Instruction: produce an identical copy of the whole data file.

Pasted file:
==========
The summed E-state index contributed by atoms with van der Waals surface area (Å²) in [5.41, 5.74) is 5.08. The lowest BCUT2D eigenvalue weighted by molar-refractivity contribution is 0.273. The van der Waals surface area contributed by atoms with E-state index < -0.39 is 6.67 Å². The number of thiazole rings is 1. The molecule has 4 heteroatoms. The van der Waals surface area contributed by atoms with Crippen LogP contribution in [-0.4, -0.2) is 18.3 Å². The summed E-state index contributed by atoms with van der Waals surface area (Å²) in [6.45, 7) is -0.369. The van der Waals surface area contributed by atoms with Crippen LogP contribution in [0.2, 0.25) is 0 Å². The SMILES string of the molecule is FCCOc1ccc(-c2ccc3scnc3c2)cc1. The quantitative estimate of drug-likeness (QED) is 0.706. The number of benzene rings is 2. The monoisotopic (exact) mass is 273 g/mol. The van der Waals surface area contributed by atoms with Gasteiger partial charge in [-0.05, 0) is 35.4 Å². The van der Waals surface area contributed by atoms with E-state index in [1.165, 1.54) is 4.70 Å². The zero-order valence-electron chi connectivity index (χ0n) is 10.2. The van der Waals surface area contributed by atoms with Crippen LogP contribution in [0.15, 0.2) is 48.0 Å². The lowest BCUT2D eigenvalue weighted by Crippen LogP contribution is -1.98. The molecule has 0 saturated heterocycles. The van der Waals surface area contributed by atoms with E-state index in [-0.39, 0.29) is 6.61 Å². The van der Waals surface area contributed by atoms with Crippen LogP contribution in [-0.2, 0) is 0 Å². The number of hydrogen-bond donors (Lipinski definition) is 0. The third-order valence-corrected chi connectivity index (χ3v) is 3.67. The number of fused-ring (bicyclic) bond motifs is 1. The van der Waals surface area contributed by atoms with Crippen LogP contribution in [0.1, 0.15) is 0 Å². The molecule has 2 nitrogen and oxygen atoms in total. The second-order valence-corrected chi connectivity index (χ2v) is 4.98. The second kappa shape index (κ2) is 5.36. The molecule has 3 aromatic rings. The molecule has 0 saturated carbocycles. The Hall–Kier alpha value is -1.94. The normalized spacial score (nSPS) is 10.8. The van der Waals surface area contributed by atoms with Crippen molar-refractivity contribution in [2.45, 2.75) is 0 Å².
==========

The summed E-state index contributed by atoms with van der Waals surface area (Å²) in [5.41, 5.74) is 5.08. The lowest BCUT2D eigenvalue weighted by molar-refractivity contribution is 0.273. The van der Waals surface area contributed by atoms with E-state index < -0.39 is 6.67 Å². The number of thiazole rings is 1. The molecule has 4 heteroatoms. The van der Waals surface area contributed by atoms with Crippen LogP contribution in [-0.4, -0.2) is 18.3 Å². The summed E-state index contributed by atoms with van der Waals surface area (Å²) in [6.45, 7) is -0.369. The van der Waals surface area contributed by atoms with Crippen LogP contribution in [0.2, 0.25) is 0 Å². The SMILES string of the molecule is FCCOc1ccc(-c2ccc3scnc3c2)cc1. The quantitative estimate of drug-likeness (QED) is 0.706. The number of benzene rings is 2. The monoisotopic (exact) mass is 273 g/mol. The van der Waals surface area contributed by atoms with Gasteiger partial charge in [-0.05, 0) is 35.4 Å². The van der Waals surface area contributed by atoms with E-state index in [1.165, 1.54) is 4.70 Å². The zero-order valence-electron chi connectivity index (χ0n) is 10.2. The van der Waals surface area contributed by atoms with Crippen LogP contribution in [0.15, 0.2) is 48.0 Å². The lowest BCUT2D eigenvalue weighted by Crippen LogP contribution is -1.98. The molecule has 0 saturated heterocycles. The van der Waals surface area contributed by atoms with E-state index in [-0.39, 0.29) is 6.61 Å². The van der Waals surface area contributed by atoms with Crippen LogP contribution in [-0.2, 0) is 0 Å². The number of hydrogen-bond donors (Lipinski definition) is 0. The third-order valence-corrected chi connectivity index (χ3v) is 3.67. The number of fused-ring (bicyclic) bond motifs is 1. The van der Waals surface area contributed by atoms with Crippen LogP contribution in [0.1, 0.15) is 0 Å². The molecule has 2 nitrogen and oxygen atoms in total. The second-order valence-corrected chi connectivity index (χ2v) is 4.98. The second kappa shape index (κ2) is 5.36. The molecule has 3 aromatic rings. The molecule has 0 saturated carbocycles. The Hall–Kier alpha value is -1.94. The normalized spacial score (nSPS) is 10.8. The van der Waals surface area contributed by atoms with Crippen molar-refractivity contribution in [2.45, 2.75) is 0 Å².